@Dan: I see you added those two links to your question now. Unlike the ones you first found, they certainly did offer alternatives. Your whole question pivots on "code edits can be critical, and the length of the edit has no bearing on its legitimacy". This is exactly the same point made by those two earlier questions. –  Ben Voigt Nov 12 '12 at 20:16
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@BenVoigt - No. My question provides two alternatives. (1) Disable editing entirely for users under 2K (this is in the title of my post), and (2) provide better, dynamic text feedback in an orange box when the editor window is active (not in my title, but only for lack of space). Both of your links, and the links I originally found, offered alternatives in the answers and in the comments - but not in the questions. Because the topic of alternatives is important - as you seem to agree - I created a new question specifically re. alternatives. –  Dan Nissenbaum Nov 12 '12 at 20:22
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@BenVoigt (Also - I considered saying "I added your links to my question" in my comment, but it seemed irrelevant so I did not. But since you raise the point, I will point out that I looked very carefully at the links you provided, came to the conclusion that they did not discuss my question directly, and therefore added them to my list of links that "are filled with people who disagree with the rule and provide tips and tricks for workarounds", which is not what my question is about.) –  Dan Nissenbaum Nov 12 '12 at 20:30
    
Dan, you're unfortunately wasting your time. This is one of Jeff's personal idiosyncrasies, and [nothing whatsoever ](meta.stackexchange.com/questions/2645/…) will convince him to change his mind. –  Dan Dascalescu Mar 21 '13 at 8:07

7 Answers 7

My suggestion would be that the character count shouldn't be checked when any change is made inside a code snippet (either inline or block)... even a single character there can produce dramatically different results, in nearly any language.

Since <2k edits are going into a queue for review anyway, I think that's the only change needed.

In the meantime, you definitely should leave a comment on any post that contains an error if you can't fix it yourself.

Of course, this has already been proposed:


Please note that I'm not expressing an opinion for or against allowing low rep users to edit code... just that the number of characters changed is a useless metric of whether a change is trivial, when the change occurs in code.

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Indeed. The arbitrary limits and hard coded regulations on edits have a very annoying effect on editors wishing to help other people.

Just let people edit and let the community moderate itself like it always has.

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As you have probably seen, the 6-character limit is completely asininearbitrary, so you should feel morally in the clear to abuse it by making pointless edits just to exceed the character limit.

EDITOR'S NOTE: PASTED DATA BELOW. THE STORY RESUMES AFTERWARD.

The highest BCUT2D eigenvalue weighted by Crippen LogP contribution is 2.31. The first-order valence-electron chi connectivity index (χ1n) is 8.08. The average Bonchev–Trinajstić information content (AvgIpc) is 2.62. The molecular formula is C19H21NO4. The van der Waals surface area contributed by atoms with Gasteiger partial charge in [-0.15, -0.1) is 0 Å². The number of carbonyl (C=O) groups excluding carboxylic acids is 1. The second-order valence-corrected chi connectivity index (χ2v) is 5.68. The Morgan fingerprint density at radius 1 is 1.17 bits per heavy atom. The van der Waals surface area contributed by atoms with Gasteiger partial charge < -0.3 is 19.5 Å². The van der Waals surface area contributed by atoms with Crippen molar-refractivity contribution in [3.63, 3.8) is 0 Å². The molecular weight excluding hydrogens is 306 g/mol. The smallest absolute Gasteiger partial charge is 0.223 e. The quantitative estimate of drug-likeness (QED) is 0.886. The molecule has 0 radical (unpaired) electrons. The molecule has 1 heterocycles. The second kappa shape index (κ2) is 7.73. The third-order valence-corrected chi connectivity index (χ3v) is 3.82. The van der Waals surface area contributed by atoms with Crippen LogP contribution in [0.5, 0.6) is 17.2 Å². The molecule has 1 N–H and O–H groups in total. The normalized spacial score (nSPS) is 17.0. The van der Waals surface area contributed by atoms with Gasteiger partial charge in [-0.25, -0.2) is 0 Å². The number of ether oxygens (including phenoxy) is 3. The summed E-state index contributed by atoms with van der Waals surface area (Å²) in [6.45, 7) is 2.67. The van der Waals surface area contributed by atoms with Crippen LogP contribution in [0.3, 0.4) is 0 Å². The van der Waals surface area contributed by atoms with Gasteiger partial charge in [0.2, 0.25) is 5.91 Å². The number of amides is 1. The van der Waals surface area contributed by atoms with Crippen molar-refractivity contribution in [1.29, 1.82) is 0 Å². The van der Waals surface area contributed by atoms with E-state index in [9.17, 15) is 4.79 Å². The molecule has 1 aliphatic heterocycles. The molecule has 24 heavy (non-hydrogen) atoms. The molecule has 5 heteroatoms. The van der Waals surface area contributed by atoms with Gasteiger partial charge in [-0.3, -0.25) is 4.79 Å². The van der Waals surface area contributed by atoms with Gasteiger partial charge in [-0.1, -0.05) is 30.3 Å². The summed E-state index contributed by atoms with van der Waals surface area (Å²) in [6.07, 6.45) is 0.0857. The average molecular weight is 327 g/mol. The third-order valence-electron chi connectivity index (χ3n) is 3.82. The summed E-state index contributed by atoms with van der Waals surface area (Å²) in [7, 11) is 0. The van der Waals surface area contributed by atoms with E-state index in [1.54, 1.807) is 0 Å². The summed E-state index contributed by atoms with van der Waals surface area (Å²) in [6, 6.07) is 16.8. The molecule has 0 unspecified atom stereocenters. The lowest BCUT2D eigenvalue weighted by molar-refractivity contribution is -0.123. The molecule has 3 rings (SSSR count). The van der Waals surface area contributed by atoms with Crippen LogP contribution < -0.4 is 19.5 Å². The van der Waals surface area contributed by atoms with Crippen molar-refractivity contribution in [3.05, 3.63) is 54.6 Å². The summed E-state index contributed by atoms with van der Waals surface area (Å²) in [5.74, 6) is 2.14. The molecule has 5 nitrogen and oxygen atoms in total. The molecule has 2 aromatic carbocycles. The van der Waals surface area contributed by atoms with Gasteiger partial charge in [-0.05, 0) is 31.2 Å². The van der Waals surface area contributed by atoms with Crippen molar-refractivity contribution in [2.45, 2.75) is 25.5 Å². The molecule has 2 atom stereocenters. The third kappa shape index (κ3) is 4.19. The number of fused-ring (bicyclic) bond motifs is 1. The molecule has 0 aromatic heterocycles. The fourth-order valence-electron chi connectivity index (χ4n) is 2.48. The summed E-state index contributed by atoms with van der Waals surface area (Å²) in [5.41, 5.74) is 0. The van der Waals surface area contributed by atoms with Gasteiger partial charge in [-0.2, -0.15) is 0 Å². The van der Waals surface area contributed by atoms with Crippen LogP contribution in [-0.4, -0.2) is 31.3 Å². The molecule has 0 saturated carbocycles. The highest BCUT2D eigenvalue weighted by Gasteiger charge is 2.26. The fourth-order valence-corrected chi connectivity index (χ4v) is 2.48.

One popular solution is to link to the Wikipedia page for one of the concepts in the text.

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Everyone has their excuses, but In my humble opinion, Trivial edits(formatting, spelling, grammar, etc.) are more appropriate than non-trivial edits.

Otherwise you risk changing the meaning of the post to something that the author didn't intend.

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I would think that this has nothing to do with the length of the edit - if anything, it's more likely that an edit under 6 characters will meet your criteria and should be allowed, with edits over 6 characters disallowed. But those are just my reflections regarding your answer. Do you believe the 6-character limit is relevant to the issue you've raised? –  Dan Nissenbaum Nov 12 '12 at 16:13
    
@DanNissenbaum You are correct in your assumption that i disagree with the base philosophy behind the 6-character minimum limit, but you would be incorrect in your assumption that that needs to translate to an X-character maximum limit –  Sam I am Nov 12 '12 at 16:16
    
Thanks - I have a slightly off-topic comment: Can something be done about this? –  Dan Nissenbaum Nov 12 '12 at 16:18
    
I consider the neg reps on this comment a badge of honor –  Sam I am Nov 12 '12 at 19:13

The 6-character minimum is arbitrary, just like the 30-character minimum for new answers or the 15-character minimum for comments.

They're based on the belief that, generally-speaking, doing something worthwhile requires a minimal amount of effort. It's pretty easy to find examples that violate this rule, and just as easy to find examples that support it. All things being equal, it rarely hurts to write more...

It's somewhat harder to hit the 2K reputation mark that makes minimum edit lengths irrelevant. But worth it.

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I don't understand how, generally speaking, it helps to write more when code errors are being fixed. –  Dan Nissenbaum Nov 17 '12 at 1:49

I would say the system worked as it should. Code Edits are generally frowned upon for anything more than cleaning up the formatting. If you see a problem with the code, you should leave a comment so that the poster can verify and fix, or explain why it is not a problem.